Former Rep. Mark Foley
A radical activist on a mission to “out” conservative homosexual lawmakers and Capitol Hill staffers held on to information about Rep. Mark Foley’s relationships with underage male pages, suggesting the story would break at the time of mid-term elections.
Blogger Jim Hoft of Gateway Pundit points to a campaign by activist Mike Rogers who had Foley on a “target list” of 20 people and shared the information with the Democratic Congressional Campaign Committee.
Foley abruptly resigned Friday as reports surfaced of inappropriate e-mails with a male page. Later, ABC News released online instant messages of more salacious exchanges. Foley has issued a statement saying he checked himself into an alcohol rehabilitation program at an undisclosed location.
In July 2004, the homosexual newspaper Washington Blade reported Rogers helped lead an “ongoing outing campaign on the Hill” ahead of the Senate vote on the Federal Marriage Amendment, which would bar same-sex marriage.
Among nearly 20 names on the “target list” provided to the Blade were Foley and Democratic Sen. Barbara Mikulski of Maryland.
The paper said a spokesman for Foley declined to comment after another homosexual activist, John Aravosis, asserted on his website the previous week that Foley is “gay.”
“Both members of Congress have long been the subject of rumors about their sexual orientation,” the paper said.
Rogers – in a March 4, 2005, post on his website BlogActive.com – declared Foley to be “gay” and, therefore, a hypocrite for voting for legislation against the homosexual agenda. The post said: “MARK FOLEY WILL BE EXPOSED FOR THE HYPOCRITE HE IS THROUGH A MAIL AND INTERNET CAMPAIGN THAT WILL REACH INTO EVERY HOME IN HIS DISTRICT.”
More than a year ago, in a March 2005 post, Rogers said he had thought hard about what kind of action to take and said that while none would be taken at the moment, “When we get closer to the mid-term elections, I am sure more will surface.”
Rogers did his own investigation of Foley, writing that through his recorded discussions with current and former staff members he learned how the congressman “hit on” young men at the Republican convention.
In a post Sunday, Rogers wrote about his attempt to communicate with Democrat officials, saying “the good news is that the Democratic Congressional Campaign Committee is finally getting it.”
Rogers said that prior to the Foley story breaking Friday, he called the DCCC’s director of communications, Bill Burton, to let him know that the information about Foley – and another case – were “coming down the pike.”
Burton had promised to have someone e-mail or return Rogers’ call but apparently didn’t follow though. Now, however, since the story broke Friday, said Rogers, “I am glad he followed up on my call and was ready on Friday to come out of the gate running.”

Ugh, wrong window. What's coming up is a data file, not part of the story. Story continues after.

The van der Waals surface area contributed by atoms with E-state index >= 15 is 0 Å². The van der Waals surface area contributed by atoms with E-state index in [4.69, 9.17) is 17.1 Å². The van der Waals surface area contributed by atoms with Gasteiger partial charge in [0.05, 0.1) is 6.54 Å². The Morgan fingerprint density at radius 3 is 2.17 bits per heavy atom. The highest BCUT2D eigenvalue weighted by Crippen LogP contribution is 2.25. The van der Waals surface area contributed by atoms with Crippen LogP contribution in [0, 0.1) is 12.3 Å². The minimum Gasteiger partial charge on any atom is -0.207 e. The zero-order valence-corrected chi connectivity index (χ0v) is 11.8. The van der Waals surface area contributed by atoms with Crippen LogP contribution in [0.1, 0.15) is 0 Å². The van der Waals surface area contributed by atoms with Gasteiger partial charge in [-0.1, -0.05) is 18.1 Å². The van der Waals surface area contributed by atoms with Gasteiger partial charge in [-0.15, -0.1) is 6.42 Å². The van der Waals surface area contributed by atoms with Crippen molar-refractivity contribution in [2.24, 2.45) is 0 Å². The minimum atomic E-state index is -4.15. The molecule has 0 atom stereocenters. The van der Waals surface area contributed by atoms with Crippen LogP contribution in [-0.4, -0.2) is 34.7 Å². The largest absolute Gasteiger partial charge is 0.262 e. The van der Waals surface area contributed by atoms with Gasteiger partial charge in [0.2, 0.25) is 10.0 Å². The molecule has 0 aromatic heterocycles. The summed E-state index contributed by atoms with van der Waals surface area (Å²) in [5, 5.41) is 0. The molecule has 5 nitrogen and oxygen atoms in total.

Rogers added: “The bad new is they are still not paying enough attention. … There are others within reach. … If the Democrats would only fight half as hard as the Republicans.”
Rogers said he posted comments about Foley on the DCCC website, but they were deleted.
In another post, Rogers admitted he had possession of the lurid Foley e-mails before they were posted on the Web.
“As people know, it’s not always possible for me to disclose my role in some of the activities.
I can say this. I had the emails before they were on the net. Additionally, I had the additional emails, written by the page to a friend. The story was being written by a number of outlets and I provided additional information to reporters involved in the breaking of this story.
Was (I) the central figure in reporting on Foley’s latest scandal? Never said I was. Was my work on the case important to helping make sure it came out before the election? Yes.
Did I have any idea that the GOP leadership was engaged in a cover-up? Nope. Do I love the fact that they are trying to spin this as “naughty emails?” Yup. because it shows how out of (touch) they are about queer closet cases.”
Aravosis, in his AmericaBlog in 2004, showed his anger at Foley for keeping his homosexuality hidden while backing President Bush, calling the congressman “our latest closeted gay hypocrite.”
Foley, who at the time was running for the Senate, responded to the “outing” by Aravosis by holding a telephone press conference with Florida media in which he called the discussion about his sexual orientation “revolting.” He refused to answer any questions about the charge and later abandoned his bid for the Senate, citing concerns over his father’s health.
Blogger Hoft believes, however, Foley dropped out of the Senate race “because of pressure by Aravosis and the radical gay movement to make his life hell for being a closeted homosexual.”